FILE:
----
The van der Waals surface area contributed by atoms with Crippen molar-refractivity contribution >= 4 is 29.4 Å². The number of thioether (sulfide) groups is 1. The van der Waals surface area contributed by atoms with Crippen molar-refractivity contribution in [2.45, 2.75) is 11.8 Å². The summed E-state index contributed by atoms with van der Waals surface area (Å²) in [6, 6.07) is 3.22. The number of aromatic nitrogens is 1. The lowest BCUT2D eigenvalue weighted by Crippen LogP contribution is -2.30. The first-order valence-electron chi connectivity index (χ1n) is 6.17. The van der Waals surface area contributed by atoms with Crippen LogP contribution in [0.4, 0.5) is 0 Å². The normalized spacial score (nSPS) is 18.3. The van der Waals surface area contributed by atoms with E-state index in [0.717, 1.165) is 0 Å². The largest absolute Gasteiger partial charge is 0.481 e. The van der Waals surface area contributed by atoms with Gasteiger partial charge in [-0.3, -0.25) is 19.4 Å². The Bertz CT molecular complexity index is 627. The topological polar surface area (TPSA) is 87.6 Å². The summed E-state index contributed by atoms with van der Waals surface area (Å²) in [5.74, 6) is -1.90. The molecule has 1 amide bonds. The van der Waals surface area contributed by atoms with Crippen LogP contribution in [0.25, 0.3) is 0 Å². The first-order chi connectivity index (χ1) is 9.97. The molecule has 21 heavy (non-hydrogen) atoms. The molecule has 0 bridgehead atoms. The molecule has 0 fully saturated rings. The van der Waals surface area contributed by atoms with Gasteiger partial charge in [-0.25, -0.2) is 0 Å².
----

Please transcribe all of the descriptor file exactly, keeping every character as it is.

The van der Waals surface area contributed by atoms with Crippen molar-refractivity contribution >= 4 is 29.4 Å². The number of thioether (sulfide) groups is 1. The van der Waals surface area contributed by atoms with Crippen molar-refractivity contribution in [2.45, 2.75) is 11.8 Å². The summed E-state index contributed by atoms with van der Waals surface area (Å²) in [6, 6.07) is 3.22. The number of aromatic nitrogens is 1. The lowest BCUT2D eigenvalue weighted by Crippen LogP contribution is -2.30. The first-order valence-electron chi connectivity index (χ1n) is 6.17. The van der Waals surface area contributed by atoms with Crippen LogP contribution in [0.4, 0.5) is 0 Å². The normalized spacial score (nSPS) is 18.3. The van der Waals surface area contributed by atoms with E-state index in [0.717, 1.165) is 0 Å². The largest absolute Gasteiger partial charge is 0.481 e. The van der Waals surface area contributed by atoms with Gasteiger partial charge in [-0.3, -0.25) is 19.4 Å². The Bertz CT molecular complexity index is 627. The topological polar surface area (TPSA) is 87.6 Å². The summed E-state index contributed by atoms with van der Waals surface area (Å²) in [5.74, 6) is -1.90. The molecule has 1 amide bonds. The van der Waals surface area contributed by atoms with Crippen LogP contribution in [0.25, 0.3) is 0 Å². The first-order chi connectivity index (χ1) is 9.97. The molecule has 21 heavy (non-hydrogen) atoms. The molecule has 0 bridgehead atoms. The molecule has 0 fully saturated rings. The van der Waals surface area contributed by atoms with Gasteiger partial charge in [-0.25, -0.2) is 0 Å².